If you weigh the heavy atomic nucleus and the neutron before the fission and the atomic nuclei and possible further neutrons after the fission, you will find that the total weight before the nuclear fission is greater than the total weight after the fission. Why this observation comes about is another question that we will answer later. More important is the fact that it happens. This difference in the masses is called Mass defect designated. In nuclear fission, one becomes the Mass defect proportional amount of energy released. And that is exactly what you make use of when generating energy in nuclear power plants.

Fission physics

In the case of nuclear fission, there is somehow a mass defect and thus a released energy proportional to this mass defect. In this section we explain why this mass defect occurs and how the released energy can be calculated.

Binding energy and mass-energy equivalence

Binding energy

If you try to break down an atomic nucleus into its individual components, you have to do a certain amount of work, because there is an attractive force between the nucleons. This work goes hand in hand with an energy that you have to muster with your muscular strength. And exactly this energy that you have to deliver in order to balance the attractive forces is called Binding energy.

It is an experimental finding that the binding energy with increasing nucleon number up to the iron isotope Fe increases and then decreases again. So the curve points to the isotope Feet a maximum. The slope is therefore positive on the left and negative on the right. The heavy atomic nuclei are of interest in nuclear fission. As a result, one tends to be on the right side of the maximum.

When a heavy atomic nucleus splits into two lighter nuclei, we move along the curve of the binding energy to the left, i.e. in the direction of the maximum. Since the slope is negative in this area, the values ​​of the binding energy decrease from left to right. But in the case of a nuclear fission, we move from right to left, thus the binding energy increases. The binding energy of the two nuclei after the split is therefore greater than the binding energy of the nucleus before cleavage. But what does this have to do with the observed mass defect?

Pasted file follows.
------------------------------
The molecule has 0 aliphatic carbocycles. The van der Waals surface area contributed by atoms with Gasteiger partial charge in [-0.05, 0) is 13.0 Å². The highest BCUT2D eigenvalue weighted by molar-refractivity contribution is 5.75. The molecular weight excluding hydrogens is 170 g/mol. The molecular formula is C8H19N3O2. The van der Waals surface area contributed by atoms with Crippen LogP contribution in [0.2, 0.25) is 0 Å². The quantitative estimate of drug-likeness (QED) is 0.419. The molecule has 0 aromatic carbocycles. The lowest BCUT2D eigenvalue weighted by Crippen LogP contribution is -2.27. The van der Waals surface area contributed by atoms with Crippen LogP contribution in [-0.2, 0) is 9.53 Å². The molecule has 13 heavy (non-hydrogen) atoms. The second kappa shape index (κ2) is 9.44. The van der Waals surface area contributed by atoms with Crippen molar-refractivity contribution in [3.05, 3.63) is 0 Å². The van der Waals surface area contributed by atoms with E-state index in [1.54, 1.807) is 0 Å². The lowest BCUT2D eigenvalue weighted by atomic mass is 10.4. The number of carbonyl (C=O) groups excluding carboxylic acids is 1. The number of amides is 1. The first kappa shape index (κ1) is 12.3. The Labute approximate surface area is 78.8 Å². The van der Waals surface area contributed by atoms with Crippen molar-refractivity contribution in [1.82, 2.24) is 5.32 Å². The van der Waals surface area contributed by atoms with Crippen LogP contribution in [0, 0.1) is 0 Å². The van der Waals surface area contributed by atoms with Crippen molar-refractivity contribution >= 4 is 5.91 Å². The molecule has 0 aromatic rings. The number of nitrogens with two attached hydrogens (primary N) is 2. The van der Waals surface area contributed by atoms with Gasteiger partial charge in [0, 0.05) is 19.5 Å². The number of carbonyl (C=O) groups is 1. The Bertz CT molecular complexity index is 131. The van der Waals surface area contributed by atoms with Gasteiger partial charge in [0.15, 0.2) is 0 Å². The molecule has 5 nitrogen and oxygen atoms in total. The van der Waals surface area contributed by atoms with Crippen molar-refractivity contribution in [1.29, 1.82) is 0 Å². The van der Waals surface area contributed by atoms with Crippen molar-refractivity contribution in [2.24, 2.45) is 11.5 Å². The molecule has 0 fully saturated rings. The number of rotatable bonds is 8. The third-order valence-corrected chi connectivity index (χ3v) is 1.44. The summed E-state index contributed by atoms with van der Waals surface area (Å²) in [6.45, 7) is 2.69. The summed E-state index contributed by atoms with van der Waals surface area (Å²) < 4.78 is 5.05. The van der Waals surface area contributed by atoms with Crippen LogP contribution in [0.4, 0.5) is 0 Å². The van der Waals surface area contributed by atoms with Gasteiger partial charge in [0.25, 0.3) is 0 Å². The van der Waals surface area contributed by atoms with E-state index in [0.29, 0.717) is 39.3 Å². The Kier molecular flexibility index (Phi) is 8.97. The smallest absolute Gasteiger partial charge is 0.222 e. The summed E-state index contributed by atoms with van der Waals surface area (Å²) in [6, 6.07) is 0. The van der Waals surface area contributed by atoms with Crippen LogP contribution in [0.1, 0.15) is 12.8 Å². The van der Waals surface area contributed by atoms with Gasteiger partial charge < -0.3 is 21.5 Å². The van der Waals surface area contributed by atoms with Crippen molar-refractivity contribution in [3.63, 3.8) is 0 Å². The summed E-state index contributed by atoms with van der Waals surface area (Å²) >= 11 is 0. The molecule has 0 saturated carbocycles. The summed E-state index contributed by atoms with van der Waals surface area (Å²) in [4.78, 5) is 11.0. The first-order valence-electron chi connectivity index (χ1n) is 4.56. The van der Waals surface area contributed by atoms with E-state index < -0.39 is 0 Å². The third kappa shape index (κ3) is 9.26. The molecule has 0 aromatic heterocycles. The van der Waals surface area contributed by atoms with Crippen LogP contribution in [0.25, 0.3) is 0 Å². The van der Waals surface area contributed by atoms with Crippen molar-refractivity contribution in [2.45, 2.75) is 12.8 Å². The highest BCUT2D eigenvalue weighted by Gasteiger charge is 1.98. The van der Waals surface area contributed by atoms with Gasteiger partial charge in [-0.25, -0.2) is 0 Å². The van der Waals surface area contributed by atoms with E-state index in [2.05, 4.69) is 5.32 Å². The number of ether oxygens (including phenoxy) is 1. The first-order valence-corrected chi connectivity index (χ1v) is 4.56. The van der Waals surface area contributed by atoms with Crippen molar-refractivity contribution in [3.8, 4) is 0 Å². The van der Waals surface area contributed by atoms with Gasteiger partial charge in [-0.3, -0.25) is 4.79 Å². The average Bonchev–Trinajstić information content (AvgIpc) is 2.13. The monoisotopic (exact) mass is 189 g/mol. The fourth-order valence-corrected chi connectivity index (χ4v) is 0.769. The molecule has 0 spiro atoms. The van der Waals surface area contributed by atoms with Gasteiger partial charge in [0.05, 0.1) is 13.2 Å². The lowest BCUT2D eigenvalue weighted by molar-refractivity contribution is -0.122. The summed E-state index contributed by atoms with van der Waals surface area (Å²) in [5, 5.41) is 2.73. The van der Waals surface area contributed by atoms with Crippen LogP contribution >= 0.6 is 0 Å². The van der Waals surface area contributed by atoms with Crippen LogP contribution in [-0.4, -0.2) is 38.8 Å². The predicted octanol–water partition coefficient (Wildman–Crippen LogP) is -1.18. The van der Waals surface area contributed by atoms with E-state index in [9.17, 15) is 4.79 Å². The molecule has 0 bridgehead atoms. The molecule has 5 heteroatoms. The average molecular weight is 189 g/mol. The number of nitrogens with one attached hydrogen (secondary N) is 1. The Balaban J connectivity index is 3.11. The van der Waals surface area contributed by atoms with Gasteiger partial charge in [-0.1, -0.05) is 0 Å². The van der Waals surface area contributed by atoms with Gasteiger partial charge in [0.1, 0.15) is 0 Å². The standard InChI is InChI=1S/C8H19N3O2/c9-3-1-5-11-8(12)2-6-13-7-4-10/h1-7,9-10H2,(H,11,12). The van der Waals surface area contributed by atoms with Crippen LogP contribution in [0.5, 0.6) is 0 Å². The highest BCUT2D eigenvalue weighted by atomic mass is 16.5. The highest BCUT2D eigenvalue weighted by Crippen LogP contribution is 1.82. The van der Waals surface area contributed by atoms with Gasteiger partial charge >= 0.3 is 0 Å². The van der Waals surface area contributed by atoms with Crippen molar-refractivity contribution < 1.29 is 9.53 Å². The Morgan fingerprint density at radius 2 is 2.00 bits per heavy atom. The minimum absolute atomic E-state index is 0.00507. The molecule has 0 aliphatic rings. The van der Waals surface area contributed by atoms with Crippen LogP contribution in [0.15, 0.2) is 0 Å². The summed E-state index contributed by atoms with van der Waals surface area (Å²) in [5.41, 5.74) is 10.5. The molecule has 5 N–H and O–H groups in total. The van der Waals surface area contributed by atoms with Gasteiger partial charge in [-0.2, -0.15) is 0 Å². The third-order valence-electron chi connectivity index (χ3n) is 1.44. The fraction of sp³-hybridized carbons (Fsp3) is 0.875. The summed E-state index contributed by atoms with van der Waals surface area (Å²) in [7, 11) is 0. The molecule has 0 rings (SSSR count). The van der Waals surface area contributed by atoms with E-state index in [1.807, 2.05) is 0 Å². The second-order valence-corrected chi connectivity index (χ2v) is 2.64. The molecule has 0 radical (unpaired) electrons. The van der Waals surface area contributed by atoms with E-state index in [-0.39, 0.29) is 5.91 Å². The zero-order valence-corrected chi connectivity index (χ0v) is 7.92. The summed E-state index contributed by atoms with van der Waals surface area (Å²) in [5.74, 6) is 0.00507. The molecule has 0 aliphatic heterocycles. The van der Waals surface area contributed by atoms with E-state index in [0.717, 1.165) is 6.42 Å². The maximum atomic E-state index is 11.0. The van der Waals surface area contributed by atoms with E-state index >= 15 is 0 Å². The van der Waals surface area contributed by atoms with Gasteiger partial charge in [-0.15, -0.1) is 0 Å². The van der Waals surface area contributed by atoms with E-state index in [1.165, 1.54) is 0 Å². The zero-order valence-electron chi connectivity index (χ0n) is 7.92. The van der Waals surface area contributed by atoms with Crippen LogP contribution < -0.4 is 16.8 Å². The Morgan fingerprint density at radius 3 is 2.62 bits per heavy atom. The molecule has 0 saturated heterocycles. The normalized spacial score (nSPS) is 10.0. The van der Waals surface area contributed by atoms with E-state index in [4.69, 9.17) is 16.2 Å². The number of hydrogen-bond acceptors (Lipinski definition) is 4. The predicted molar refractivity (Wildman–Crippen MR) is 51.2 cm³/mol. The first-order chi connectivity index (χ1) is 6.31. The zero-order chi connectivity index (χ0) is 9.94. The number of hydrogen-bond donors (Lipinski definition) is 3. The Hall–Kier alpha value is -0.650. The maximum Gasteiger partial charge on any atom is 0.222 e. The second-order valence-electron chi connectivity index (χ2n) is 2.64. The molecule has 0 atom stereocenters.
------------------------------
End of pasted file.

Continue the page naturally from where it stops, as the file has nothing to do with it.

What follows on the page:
In our contribution to the Nuclear fusion we explain to you how a larger binding energy can lead to a smaller mass. And that's exactly what happens here. Since the binding energy is greater after the cleavage, the mass of the two nuclei together is also smaller than the mass of the nucleus before the cleavage. This explains the observed mass defect.

Equivalence of mass and energy

So the mass after the split is somehow smaller than the mass before the split. In order to understand why energy is suddenly released in the process, let us use the most famous formula in physics: The Equivalence of mass and energy after Einstein. This equivalence is expressed in the formula


Here is the mass of an object and the speed of light. The letter stands for the Resting energy, i.e. the energy that the object possesses when it is not moving as a whole.

To illustrate this formula, imagine two analog clocks made up of exactly the same atoms and molecules. The difference is that one of the two analog clocks is ticking while the other is standing still. According to Einstein, the ticking clock has more mass than the stationary clock. How can that be? When the clock is ticking, the hands move. So you have kinetic energy. In addition, the friction between the gears increases the thermal energy. Furthermore, potential energy is stored in the spiral springs. All these forms of energy divided by the speed of light squared result in a mass, according to Einstein, and it is precisely this extra mass that makes the ticking clock weigh more than the stationary clock.